CHICAGO (REUTERS, AFP) - A campaign rally of United States presidential candidate Donald Trump scheduled for Friday night (March 11) in Chicago was called off as the crowd of thousands who gathered, including both supporters of the Republican front-runner and those who came to protest his candidacy, grew rowdy.
A Trump staff member took the stage nearly a half hour after the rally was slated to begin and told the crowd that the event would be postponed for safety reasons.
He did not say when or if it would be rescheduled. After the announcement was made, the crowd began to chant and cheer.
Scuffles broke out as signs were ripped from hands and police moved in to break up areas with the most serious conflicts.
"We dumped Trump! We dumped Trump!" could be heard inside the University of Chicago pavilion where the event was held.
"We want Trump! We want Trump!" was yelled by an opposing group.
In a statement, Mr Trump said that "for the safety of all of the tens of thousands of people that have gathered in and around the arena, tonight's rally will be postponed to another date".
CNN estimated there were between 8,500 to 10,000 people in the arena when tensions erupted into chaos.
News footage showed police wearing body armour escorting groups of people out of the building, as scuffles and angry confrontations broke out throughout the building between Trump supporters and protesters.
Chicago activists had spent the week leading up to the rally planning how to disrupt it.
Mr Trump has become a particularly polarising candidate in the current presidential campaign. He has both inspired impassioned supporters and ignited a backlash of angry dissent with his promise to build a wall along the US-Mexican border to keep out illegal immigrants and his call to temporarily ban the entry of Muslims into the country.
One group at Friday's event, Showing Up for Racial Justice, coordinated with minority student groups on local campuses, using group email chains and messaging so that protesters could stay in constant communication.
One of the organisers Nathaniel Lewis, 25, a master's degree student in public health at the University of Illinois at Chicago, said he was shocked they succeeded in shutting the rally down.
"I'm happy, I'm at peace because we came together as a collective," Mr Lewis told Reuters. "This is the last thing we expected to happen, it shows the power of unity."
Mr Trump, speaking to MSNBC by telephone shortly after the cancelled event, said he met law enforcement after arriving in Chicago.
Though he believed it would have been possible to move forward, he said he made the "wise decision" to postpone the rally to keep everyone safe.
Mr Trump brushed off questions from MSNBC's Chris Matthews about whether such widespread disruptions were to be expected given the increasingly aggressive tenor of recent campaign events.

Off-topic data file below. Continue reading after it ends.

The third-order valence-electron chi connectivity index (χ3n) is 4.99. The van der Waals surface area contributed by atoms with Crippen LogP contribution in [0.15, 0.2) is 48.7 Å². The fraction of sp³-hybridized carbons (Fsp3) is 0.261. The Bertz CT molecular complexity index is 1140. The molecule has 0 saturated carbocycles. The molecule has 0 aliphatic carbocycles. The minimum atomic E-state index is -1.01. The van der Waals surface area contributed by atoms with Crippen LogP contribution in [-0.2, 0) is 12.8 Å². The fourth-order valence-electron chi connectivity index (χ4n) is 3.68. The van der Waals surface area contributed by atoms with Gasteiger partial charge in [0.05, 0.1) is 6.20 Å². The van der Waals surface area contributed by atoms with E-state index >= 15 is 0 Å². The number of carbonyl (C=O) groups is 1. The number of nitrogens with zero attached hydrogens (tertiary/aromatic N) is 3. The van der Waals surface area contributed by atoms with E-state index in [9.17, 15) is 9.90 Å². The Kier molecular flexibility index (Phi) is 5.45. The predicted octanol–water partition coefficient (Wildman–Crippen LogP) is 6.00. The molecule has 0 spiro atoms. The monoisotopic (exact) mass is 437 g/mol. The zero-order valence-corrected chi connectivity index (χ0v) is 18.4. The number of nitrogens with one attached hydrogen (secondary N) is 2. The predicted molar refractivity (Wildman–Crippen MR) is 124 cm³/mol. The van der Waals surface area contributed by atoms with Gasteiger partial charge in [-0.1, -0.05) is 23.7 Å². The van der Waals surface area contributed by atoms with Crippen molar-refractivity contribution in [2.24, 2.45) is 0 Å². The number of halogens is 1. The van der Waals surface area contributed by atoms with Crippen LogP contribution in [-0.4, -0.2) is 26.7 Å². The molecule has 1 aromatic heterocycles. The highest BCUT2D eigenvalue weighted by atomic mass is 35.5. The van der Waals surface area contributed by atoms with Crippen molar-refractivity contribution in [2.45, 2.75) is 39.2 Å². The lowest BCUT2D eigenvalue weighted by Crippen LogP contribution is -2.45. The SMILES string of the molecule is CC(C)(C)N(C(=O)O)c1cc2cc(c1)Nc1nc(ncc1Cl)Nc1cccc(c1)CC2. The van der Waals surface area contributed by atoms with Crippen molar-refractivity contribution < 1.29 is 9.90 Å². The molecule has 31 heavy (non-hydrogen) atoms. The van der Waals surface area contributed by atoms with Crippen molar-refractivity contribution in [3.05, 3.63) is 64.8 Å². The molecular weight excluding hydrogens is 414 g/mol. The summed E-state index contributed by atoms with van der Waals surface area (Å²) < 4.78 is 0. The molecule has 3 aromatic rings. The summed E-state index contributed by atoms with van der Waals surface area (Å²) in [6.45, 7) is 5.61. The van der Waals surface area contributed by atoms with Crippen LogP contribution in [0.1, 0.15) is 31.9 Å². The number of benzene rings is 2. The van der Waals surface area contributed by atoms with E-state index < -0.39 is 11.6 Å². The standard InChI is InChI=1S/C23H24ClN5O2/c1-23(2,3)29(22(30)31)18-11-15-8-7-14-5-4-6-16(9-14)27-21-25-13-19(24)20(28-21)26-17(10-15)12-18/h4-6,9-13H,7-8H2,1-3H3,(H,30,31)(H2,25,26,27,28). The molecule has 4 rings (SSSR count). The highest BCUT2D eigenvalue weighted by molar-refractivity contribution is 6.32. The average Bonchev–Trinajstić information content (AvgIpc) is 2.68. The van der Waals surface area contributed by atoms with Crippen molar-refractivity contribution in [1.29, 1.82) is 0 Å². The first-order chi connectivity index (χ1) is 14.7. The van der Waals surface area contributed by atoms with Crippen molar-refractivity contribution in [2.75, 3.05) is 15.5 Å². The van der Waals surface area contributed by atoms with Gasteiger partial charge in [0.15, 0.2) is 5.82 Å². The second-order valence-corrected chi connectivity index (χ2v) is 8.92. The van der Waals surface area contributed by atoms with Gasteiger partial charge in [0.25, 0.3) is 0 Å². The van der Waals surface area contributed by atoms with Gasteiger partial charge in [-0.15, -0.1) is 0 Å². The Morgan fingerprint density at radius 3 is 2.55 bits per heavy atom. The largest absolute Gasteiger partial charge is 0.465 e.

Mr Trump said his supporters had planned for a peaceful rally and that it was derailed by the protesters.
"You can't even have a rally in a major city in this country anymore," Mr Trump said. "Up until this point we've had no problem."
Mr Trump told MSNBC he expected support for his candidacy would only increase. Earlier in the day, at a rally in St. Louis, Missouri, Mr Trump had been speaking for less than 10 minutes when protesters began interrupting him.
The disruptions continued over the next hour as Mr Trump urged security to "get them out".
"Can I be honest with you, it adds to the flavour, it's more exciting. Isn't this better than listening to a long boring speech?" Mr Trump said of the disruptions.
At some events, altercations have turned physical. In New Orleans last week, several protesters supporting the Black Lives Matter movement were dragged out as Mr Trump shouted "get them".
In Fayetteville, North Carolina, on Wednesday, protesters interrupted Mr Trump's speech more than 16 times. One was punched as he was led from the arena.
Mr Jedidiah Brown, 29, dashed onto the Chicago stage where Mr Trump was expected to speak Friday and tore the campaign sign from the podium before the police took him outside. He was not arrested.
"I was born and raised in Chicago so I felt it was my responsibility to let him know he's not welcome here," Mr Brown said. "The message Trump is spreading all over the country, it doesn't work here."
Outside, Ms Tess King, 25, a social sciences and law student, was carrying a sign that said "Chicago Rejects Trump".
Ms King had tried to get into the rally but the event was cancelled before she got in the door. "I feel incredibly happy that in our city we managed, through peaceful expression, to make this happen," Ms King told Reuters.
As the crowd began to trickle out, Mr Josh Glaspie, 28, smoked a cigarette on a sidewalk strewn with discarded signs.
Mr Glaspie, an Army veteran who is trying to open a restaurant in Chicago, said he supports Mr Trump. "Trump's not racist," he said. "These people don't even know why they're protesting."